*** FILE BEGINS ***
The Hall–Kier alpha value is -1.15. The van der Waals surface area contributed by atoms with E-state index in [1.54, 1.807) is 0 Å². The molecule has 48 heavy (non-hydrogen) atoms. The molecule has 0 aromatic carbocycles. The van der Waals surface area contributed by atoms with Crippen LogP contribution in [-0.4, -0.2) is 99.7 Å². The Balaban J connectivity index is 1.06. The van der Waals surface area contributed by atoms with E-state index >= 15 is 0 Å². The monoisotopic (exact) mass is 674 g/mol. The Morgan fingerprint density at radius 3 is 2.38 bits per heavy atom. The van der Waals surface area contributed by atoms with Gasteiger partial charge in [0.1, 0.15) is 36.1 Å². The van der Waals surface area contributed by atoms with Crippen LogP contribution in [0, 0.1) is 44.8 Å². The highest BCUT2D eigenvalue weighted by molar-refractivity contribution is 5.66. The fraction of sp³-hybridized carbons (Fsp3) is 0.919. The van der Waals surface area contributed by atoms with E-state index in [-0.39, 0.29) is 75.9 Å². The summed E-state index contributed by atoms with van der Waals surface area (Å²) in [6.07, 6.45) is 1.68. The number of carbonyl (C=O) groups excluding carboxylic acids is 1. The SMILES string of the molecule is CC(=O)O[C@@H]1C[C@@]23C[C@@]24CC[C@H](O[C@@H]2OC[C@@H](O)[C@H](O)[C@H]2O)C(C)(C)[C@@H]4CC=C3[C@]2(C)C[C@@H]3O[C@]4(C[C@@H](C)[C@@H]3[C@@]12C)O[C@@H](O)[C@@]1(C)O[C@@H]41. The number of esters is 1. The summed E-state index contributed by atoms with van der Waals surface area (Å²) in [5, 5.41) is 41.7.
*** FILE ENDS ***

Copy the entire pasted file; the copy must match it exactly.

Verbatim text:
The Hall–Kier alpha value is -1.15. The van der Waals surface area contributed by atoms with E-state index in [1.54, 1.807) is 0 Å². The molecule has 48 heavy (non-hydrogen) atoms. The molecule has 0 aromatic carbocycles. The van der Waals surface area contributed by atoms with Crippen LogP contribution in [-0.4, -0.2) is 99.7 Å². The Balaban J connectivity index is 1.06. The van der Waals surface area contributed by atoms with E-state index >= 15 is 0 Å². The monoisotopic (exact) mass is 674 g/mol. The Morgan fingerprint density at radius 3 is 2.38 bits per heavy atom. The van der Waals surface area contributed by atoms with Gasteiger partial charge in [0.1, 0.15) is 36.1 Å². The van der Waals surface area contributed by atoms with Crippen LogP contribution in [0, 0.1) is 44.8 Å². The highest BCUT2D eigenvalue weighted by molar-refractivity contribution is 5.66. The fraction of sp³-hybridized carbons (Fsp3) is 0.919. The van der Waals surface area contributed by atoms with E-state index in [-0.39, 0.29) is 75.9 Å². The summed E-state index contributed by atoms with van der Waals surface area (Å²) in [6.07, 6.45) is 1.68. The number of carbonyl (C=O) groups excluding carboxylic acids is 1. The SMILES string of the molecule is CC(=O)O[C@@H]1C[C@@]23C[C@@]24CC[C@H](O[C@@H]2OC[C@@H](O)[C@H](O)[C@H]2O)C(C)(C)[C@@H]4CC=C3[C@]2(C)C[C@@H]3O[C@]4(C[C@@H](C)[C@@H]3[C@@]12C)O[C@@H](O)[C@@]1(C)O[C@@H]41. The number of esters is 1. The summed E-state index contributed by atoms with van der Waals surface area (Å²) in [5, 5.41) is 41.7.